Michael Farady, son of a blacksmith, was born in London in 1791. He was apprenticed to a bookbinder and this contact with books gave him a love of reading. After becoming interested in science, Faraday applied to Humphrey Davy for a job. In 1813 Faraday became his temporary assistant and spent the next 18 months touring Europe while during Davy's investigations into his theory of volcanic action.
Davy gave Faraday a valuable scientific education and also introduced him to important scientists in Europe. After Humphrey Davy retired in 1827, Faraday replaced him as professor of chemistry at the Royal Institution. Faraday began to publish details of his research including condensation of gases, optical deceptions and the isolation of benzene from gas oils.
Faraday's greatest contribution to science was in the field of electricity. In 1821 he began experimenting with electromagnetism and by demonstrating the conversion of electrical energy into motive force, invented the electric motor. In 1831 Faraday discovered the induction of electric currents and made the first dynamo. In 1837 he demonstrated that electrostatic force consists of a field of curved lines of force, and conceived a specific inductive capacity. This led to Faraday being able to develop his theories on light and gravitational systems.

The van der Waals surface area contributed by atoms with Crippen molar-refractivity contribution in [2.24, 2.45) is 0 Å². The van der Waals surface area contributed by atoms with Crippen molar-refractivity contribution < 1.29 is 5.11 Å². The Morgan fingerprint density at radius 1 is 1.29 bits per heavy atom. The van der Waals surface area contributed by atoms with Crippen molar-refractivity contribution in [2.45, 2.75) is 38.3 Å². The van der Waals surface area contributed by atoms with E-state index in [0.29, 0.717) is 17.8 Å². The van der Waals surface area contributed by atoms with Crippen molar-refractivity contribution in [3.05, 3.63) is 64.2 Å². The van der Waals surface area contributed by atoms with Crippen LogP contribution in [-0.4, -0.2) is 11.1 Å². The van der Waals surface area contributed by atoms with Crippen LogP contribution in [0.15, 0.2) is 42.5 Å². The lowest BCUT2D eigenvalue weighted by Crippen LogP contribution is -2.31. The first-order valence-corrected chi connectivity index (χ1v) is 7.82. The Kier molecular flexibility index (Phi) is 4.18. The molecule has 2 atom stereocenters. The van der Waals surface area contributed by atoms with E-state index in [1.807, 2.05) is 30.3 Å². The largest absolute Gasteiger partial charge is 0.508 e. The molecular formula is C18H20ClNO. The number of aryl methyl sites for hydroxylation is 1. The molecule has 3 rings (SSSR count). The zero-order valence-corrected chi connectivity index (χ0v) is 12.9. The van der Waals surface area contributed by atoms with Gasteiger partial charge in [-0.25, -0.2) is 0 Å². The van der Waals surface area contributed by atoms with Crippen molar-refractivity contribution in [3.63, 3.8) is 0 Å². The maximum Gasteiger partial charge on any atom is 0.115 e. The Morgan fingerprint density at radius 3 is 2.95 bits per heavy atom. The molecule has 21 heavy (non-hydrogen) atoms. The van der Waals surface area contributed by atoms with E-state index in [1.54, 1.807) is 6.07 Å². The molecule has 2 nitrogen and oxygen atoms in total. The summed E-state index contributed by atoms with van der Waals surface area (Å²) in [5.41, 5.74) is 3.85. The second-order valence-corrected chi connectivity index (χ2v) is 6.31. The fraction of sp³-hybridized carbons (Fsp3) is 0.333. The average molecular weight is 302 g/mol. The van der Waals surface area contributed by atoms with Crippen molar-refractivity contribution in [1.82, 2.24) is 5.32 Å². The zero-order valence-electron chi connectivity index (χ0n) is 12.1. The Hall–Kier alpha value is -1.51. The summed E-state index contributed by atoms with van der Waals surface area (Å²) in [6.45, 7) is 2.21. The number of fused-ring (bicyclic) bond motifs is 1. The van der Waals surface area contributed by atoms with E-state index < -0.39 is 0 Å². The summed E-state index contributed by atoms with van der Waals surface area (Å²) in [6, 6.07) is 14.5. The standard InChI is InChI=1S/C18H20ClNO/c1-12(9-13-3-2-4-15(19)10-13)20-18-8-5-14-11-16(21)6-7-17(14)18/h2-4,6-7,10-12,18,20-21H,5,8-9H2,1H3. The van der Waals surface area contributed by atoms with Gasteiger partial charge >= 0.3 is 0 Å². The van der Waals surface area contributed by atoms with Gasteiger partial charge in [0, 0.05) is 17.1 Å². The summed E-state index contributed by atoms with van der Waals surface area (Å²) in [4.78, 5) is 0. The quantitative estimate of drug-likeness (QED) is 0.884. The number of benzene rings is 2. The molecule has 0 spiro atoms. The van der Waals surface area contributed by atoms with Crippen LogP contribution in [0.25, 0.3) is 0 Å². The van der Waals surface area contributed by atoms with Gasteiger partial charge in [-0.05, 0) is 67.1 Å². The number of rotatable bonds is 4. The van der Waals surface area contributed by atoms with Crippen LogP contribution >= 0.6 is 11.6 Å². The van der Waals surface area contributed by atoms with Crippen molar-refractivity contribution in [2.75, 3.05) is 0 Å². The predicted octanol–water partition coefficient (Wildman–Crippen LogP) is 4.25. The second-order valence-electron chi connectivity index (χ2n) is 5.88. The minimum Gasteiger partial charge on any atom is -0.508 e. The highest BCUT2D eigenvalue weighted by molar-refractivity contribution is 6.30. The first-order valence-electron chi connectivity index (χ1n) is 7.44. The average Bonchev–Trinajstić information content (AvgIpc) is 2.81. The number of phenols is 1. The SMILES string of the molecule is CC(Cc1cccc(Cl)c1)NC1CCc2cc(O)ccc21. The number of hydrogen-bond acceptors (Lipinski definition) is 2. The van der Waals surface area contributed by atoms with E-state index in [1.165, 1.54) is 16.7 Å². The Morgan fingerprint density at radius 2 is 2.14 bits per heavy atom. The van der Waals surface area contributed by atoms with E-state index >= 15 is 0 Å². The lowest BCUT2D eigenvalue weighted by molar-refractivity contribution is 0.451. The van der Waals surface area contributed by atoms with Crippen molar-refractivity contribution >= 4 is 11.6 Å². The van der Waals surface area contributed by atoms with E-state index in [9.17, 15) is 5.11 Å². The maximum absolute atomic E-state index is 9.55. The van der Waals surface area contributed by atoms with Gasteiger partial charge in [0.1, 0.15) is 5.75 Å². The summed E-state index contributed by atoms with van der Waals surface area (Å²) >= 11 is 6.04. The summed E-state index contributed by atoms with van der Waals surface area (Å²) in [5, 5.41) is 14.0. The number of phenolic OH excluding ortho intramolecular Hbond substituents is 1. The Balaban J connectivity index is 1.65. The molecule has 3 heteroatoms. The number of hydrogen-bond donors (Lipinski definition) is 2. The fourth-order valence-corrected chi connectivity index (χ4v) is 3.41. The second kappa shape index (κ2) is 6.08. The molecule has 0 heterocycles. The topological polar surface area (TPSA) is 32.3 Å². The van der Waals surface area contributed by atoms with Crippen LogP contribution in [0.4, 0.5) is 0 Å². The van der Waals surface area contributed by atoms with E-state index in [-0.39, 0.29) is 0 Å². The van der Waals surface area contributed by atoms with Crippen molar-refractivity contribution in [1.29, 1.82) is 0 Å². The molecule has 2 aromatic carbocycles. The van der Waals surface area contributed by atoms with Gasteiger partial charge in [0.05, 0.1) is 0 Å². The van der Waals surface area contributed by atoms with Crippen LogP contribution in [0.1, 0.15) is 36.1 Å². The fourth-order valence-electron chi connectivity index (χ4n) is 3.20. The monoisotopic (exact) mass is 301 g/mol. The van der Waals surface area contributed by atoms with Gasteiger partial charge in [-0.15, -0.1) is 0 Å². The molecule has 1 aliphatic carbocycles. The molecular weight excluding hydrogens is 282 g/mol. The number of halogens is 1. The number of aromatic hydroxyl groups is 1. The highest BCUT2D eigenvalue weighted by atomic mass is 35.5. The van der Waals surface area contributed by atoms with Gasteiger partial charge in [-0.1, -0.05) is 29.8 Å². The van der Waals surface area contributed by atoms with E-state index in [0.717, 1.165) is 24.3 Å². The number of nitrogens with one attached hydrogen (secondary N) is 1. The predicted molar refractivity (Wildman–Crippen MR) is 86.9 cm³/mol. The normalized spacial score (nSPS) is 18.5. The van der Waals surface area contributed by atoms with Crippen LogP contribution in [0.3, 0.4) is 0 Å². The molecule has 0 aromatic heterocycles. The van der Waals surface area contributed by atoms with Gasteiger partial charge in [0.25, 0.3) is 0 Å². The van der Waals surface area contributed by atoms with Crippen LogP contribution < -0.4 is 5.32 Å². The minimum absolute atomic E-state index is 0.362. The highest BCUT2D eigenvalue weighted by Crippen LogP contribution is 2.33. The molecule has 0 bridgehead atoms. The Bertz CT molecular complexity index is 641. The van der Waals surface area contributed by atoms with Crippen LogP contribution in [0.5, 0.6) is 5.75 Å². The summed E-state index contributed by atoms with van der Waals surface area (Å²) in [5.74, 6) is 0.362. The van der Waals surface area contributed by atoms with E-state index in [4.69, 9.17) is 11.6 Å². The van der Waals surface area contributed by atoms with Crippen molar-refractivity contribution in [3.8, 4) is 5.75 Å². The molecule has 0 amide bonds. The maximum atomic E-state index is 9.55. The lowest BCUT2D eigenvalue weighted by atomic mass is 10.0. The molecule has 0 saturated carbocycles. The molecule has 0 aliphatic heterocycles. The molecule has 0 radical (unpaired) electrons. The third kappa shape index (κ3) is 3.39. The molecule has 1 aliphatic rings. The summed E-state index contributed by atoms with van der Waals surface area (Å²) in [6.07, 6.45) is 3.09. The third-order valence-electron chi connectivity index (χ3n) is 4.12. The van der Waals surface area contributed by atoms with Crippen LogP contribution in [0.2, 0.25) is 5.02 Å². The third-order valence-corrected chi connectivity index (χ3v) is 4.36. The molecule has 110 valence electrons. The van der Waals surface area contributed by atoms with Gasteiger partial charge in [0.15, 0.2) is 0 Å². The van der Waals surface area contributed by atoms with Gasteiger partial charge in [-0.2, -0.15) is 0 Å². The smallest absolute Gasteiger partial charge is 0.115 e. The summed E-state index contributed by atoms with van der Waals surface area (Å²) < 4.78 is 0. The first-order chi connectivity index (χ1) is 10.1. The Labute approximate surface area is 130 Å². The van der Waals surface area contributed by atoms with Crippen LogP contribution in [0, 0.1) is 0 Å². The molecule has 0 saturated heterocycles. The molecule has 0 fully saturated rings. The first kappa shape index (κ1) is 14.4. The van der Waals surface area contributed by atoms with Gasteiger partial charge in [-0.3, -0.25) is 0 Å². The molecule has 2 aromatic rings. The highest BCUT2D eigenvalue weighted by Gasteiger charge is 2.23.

The government recognised his contribution to science by granting him a pension and giving him a house in Hampton Court. However, Faraday was unwilling to use his scientific knowledge to help military action and in 1853 refused to help develop poison gases to be used in the Crimean War. Michael Faraday died in 1867.
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